FILED: March 17, 2010
IN THE COURT OF APPEALS OF THE STATE OF OREGON
STATE OF OREGON,
aka Gregory A. Allen, Sr.,
Multnomah County Circuit Court
Thomas M. Ryan, Judge.
Submitted on September 29, 2009.
Peter Gartlan, Chief Defender, Appellate Division, and Mary M. Reese, Deputy Public Defender, Office of Public Defense Services, filed the brief for appellant.
John R. Kroger, Attorney General, Jerome Lidz, Solicitor General, and Amanda J. Austin, Assistant Attorney General, filed the brief for respondent.
Before Sercombe, Presiding Judge, and Brewer, Chief Judge, and Deits, Senior Judge.*
Brewer, C. J., vice Edmonds, P. J.
Defendant seeks a reversal of his conviction for driving under the influence of intoxicants, ORS 813.010. Defendant contends that the trial court erroneously admitted test results of defendant's blood alcohol content. The trial court held that the warrantless seizure of defendant's breath sample was constitutional under Article I, section 9, of the Oregon Constitution, because exigent circumstances justified the seizure and, alternatively, because defendant voluntarily consented to the search.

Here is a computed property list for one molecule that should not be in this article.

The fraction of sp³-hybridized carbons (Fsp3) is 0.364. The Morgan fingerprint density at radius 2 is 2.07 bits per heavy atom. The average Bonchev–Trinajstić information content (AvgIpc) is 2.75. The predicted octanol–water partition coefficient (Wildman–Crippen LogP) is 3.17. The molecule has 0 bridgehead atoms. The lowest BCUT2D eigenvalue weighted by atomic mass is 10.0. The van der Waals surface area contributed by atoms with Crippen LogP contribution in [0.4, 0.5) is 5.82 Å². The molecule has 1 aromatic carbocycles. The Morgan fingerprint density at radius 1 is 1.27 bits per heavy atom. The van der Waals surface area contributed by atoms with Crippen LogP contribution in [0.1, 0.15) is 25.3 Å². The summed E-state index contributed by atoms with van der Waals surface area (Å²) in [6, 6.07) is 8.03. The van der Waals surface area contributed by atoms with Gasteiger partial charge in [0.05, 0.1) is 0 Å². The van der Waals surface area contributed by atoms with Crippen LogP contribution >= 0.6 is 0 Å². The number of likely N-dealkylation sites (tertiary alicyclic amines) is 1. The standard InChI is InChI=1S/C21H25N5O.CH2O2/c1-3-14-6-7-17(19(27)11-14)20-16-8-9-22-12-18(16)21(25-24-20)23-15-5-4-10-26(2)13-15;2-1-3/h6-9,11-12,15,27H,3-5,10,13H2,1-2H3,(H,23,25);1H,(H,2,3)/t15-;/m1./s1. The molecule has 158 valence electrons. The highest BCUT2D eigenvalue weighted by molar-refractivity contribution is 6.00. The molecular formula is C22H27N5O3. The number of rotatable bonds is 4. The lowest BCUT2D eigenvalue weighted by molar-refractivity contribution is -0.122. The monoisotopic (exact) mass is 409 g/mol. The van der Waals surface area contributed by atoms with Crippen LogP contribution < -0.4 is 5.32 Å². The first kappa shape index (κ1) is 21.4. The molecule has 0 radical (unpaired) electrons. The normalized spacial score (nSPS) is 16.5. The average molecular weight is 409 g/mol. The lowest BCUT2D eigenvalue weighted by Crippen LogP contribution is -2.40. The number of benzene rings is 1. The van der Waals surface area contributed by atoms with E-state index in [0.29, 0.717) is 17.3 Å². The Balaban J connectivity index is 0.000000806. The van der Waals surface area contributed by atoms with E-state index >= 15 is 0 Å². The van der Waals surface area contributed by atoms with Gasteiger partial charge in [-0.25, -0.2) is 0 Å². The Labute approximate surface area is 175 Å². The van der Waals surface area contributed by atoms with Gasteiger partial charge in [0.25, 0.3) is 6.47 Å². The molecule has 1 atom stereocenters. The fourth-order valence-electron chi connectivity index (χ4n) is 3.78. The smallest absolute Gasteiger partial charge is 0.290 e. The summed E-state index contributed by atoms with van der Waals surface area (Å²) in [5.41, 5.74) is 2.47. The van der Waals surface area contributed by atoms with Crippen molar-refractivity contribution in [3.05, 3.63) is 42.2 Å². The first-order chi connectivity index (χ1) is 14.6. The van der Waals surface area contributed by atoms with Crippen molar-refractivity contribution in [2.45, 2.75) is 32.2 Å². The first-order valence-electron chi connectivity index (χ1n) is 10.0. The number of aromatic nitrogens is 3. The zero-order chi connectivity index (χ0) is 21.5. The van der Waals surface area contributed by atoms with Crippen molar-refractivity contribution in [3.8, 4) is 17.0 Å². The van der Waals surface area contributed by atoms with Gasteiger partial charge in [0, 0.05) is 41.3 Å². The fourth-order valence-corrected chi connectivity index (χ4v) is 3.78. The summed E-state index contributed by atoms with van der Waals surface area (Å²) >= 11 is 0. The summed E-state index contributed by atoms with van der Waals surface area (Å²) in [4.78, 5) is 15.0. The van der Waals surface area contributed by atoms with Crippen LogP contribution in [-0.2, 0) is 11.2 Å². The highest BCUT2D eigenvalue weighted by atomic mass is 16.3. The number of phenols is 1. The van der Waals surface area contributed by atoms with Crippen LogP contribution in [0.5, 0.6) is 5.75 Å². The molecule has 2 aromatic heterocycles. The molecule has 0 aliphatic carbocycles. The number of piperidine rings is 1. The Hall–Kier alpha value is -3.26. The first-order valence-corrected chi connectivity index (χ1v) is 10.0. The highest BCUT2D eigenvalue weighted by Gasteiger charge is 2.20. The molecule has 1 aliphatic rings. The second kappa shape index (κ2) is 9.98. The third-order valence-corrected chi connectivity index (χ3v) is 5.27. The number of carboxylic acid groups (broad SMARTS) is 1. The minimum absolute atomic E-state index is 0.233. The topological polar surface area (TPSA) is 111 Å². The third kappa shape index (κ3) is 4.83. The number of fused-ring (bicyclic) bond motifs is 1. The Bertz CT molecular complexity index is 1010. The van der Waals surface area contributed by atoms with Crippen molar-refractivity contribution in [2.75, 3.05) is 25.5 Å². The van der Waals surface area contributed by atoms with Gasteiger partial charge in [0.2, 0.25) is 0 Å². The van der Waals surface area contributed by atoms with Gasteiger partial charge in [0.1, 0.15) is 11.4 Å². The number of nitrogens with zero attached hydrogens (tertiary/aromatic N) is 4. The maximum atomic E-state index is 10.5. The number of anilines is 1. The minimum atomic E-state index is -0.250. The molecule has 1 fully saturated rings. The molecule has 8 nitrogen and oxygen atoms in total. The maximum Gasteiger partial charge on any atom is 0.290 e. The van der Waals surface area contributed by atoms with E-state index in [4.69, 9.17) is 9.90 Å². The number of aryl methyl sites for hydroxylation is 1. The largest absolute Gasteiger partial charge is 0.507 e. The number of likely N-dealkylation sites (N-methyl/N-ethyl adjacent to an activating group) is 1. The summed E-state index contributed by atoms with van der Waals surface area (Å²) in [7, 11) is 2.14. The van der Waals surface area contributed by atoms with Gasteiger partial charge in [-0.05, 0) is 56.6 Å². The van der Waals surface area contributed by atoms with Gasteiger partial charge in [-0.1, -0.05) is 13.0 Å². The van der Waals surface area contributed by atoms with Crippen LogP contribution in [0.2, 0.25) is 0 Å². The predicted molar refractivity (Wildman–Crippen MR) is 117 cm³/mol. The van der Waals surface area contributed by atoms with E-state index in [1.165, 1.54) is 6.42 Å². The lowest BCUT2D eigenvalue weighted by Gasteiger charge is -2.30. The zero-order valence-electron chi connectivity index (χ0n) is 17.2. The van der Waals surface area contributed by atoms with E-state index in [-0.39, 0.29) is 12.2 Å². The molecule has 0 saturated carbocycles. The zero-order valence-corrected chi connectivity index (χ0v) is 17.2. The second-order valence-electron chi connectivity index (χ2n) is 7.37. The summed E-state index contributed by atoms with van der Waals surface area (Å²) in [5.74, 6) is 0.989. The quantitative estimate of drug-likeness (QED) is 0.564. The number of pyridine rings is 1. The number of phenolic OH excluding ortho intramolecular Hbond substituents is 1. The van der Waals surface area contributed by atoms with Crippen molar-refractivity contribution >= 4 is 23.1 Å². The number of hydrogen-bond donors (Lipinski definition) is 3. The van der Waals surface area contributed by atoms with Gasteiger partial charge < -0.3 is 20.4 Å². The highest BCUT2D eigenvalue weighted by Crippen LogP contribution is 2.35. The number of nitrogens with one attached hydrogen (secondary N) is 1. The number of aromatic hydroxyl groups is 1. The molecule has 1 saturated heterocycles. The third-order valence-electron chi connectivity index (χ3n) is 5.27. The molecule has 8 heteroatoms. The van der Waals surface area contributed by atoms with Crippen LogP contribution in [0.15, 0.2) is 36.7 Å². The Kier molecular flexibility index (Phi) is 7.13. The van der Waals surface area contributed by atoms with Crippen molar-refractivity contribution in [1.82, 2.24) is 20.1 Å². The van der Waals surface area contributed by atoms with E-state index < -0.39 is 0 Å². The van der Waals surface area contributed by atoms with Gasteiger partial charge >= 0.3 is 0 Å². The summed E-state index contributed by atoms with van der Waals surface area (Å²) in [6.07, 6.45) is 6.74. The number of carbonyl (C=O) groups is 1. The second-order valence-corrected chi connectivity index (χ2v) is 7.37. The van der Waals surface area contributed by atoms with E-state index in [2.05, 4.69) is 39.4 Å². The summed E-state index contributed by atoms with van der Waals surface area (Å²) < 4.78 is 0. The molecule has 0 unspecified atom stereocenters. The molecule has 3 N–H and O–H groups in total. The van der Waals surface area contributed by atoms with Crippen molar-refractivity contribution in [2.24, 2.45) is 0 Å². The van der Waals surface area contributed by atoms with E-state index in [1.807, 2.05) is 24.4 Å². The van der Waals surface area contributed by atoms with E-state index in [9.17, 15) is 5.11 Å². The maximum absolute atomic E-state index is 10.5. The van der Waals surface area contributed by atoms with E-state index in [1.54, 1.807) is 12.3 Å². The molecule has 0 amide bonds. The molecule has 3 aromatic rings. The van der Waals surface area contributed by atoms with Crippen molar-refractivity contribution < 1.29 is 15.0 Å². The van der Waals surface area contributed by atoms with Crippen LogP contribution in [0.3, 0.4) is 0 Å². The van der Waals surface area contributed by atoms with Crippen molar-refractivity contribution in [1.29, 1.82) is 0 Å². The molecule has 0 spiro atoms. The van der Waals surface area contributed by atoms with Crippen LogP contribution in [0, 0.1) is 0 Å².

On appeal, defendant argues that the state failed to establish an exigency sufficient to excuse any warrant requirement. The state contends that the evanescent nature of blood alcohol evidence in the human body created an exigency that, combined with probable cause to believe that defendant's breath contained evidence pertaining to the crime of driving under the influence of intoxicants, allowed the warrantless seizure. In State v. Machuca, 347 Or 644, 657, ___ P3d ___ (2010), the Supreme Court held, in circumstances similar to those in this case, that, "for purposes of the Oregon Constitution, the evanescent nature of a suspect's blood alcohol content is an exigent circumstance that will ordinarily permit a warrantless blood draw of the kind taken here." Machuca controls the result in this case. The breath test was justified by probable cause that it would reveal evidence of the crime of driving under the influence of intoxicants, and a warrant was excused because of exigent circumstances. Given that conclusion, we need not determine whether defendant's consent was valid to allow the seizure.